Using Artificial Intelligence for Rheumatic Heart Disease Detection by Echocardiography: Focus on Mitral Regurgitation

Document Type

Journal Article

Publication Date



Journal of the American Heart Association








artificial intelligence; deep learning; echocardiography; machine learning; mitral regurgitation; rheumatic heart disease; screening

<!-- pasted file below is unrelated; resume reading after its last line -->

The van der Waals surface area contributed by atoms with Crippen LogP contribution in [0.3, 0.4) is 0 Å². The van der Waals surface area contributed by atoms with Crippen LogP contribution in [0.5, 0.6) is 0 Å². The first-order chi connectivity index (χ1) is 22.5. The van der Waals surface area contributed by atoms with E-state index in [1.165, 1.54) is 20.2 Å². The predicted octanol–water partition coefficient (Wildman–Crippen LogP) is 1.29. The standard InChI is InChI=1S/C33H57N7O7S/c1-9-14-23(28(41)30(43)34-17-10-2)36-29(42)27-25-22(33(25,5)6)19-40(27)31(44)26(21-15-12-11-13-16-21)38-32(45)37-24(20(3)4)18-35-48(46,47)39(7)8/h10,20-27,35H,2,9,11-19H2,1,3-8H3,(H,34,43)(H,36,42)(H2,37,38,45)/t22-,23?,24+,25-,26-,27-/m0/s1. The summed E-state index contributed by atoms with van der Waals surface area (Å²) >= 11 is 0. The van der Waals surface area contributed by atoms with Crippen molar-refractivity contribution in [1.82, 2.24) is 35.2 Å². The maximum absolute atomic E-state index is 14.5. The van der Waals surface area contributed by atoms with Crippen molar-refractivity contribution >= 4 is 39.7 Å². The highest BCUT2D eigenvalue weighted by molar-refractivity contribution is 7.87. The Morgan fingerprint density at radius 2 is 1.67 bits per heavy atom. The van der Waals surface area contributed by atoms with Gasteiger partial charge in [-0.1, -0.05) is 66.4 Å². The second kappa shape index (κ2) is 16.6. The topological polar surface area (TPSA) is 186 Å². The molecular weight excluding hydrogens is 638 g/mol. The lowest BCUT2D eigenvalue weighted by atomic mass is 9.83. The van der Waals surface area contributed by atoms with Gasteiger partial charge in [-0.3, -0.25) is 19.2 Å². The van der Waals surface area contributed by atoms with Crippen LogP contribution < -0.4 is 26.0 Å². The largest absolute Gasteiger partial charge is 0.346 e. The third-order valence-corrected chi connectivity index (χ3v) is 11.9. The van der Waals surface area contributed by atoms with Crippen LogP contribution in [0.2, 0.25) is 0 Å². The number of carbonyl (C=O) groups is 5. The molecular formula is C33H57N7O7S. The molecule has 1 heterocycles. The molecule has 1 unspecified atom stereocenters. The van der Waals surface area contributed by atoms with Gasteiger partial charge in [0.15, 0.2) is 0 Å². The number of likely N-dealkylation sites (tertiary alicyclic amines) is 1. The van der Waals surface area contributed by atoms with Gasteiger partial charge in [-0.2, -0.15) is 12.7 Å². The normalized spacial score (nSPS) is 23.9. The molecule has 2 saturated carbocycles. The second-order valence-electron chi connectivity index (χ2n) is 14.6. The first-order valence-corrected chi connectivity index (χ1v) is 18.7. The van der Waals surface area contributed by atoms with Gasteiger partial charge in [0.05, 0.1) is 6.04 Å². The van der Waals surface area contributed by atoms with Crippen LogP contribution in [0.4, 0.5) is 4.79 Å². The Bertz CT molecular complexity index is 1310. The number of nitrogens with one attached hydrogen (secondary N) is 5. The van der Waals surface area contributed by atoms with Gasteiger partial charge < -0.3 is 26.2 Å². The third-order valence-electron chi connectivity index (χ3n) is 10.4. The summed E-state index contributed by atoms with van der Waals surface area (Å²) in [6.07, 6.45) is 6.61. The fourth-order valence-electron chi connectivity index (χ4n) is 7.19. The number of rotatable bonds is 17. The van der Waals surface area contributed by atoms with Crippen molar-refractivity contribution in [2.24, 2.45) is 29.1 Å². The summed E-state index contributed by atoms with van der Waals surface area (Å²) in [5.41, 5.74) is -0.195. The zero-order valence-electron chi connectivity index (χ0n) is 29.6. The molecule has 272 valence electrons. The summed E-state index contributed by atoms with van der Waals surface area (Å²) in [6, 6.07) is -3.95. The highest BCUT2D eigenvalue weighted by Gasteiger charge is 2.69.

BACKGROUND: Identification of children with latent rheumatic heart disease (RHD) by echocardiography, before onset of symptoms, provides an opportunity to initiate secondary prophylaxis and prevent disease progression. There have been limited artificial intelligence studies published assessing the potential of machine learning to detect and analyze mitral regurgitation or to detect the presence of RHD on standard portable echocardiograms. METHODS AND RESULTS: We used 511 echocardiograms in children, focusing on color Doppler images of the mitral valve. Echocardiograms were independently reviewed by an expert adjudication panel. Among 511 cases, 229 were normal, and 282 had RHD. Our automated method included harmonization of echocardiograms to localize the left atrium during systole using convolutional neural networks and RHD detection using mitral regurgitation jet analysis and deep learning models with an attention mechanism. We identified the correct view with an average accuracy of 0.99 and the correct systolic frame with an average accuracy of 0.94 (apical) and 0.93 (parasternal long axis). It localized the left atrium with an average Dice coefficient of 0.88 (apical) and 0.9 (parasternal long axis). Maximum mitral regurgitation jet measurements were similar to expert manual measurements ( value=0.83) and a 9-feature mitral regurgitation analysis showed an area under the receiver operating characteristics curve of 0.93, precision of 0.83, recall of 0.92, and F1 score of 0.87. Our deep learning model showed an area under the receiver operating characteristics curve of 0.84, precision of 0.78, recall of 0.98, and F1 score of 0.87. CONCLUSIONS: Artificial intelligence has the potential to detect RHD as accurately as expert cardiologists and to improve with more data. These innovative approaches hold promise to scale echocardiography screening for RHD.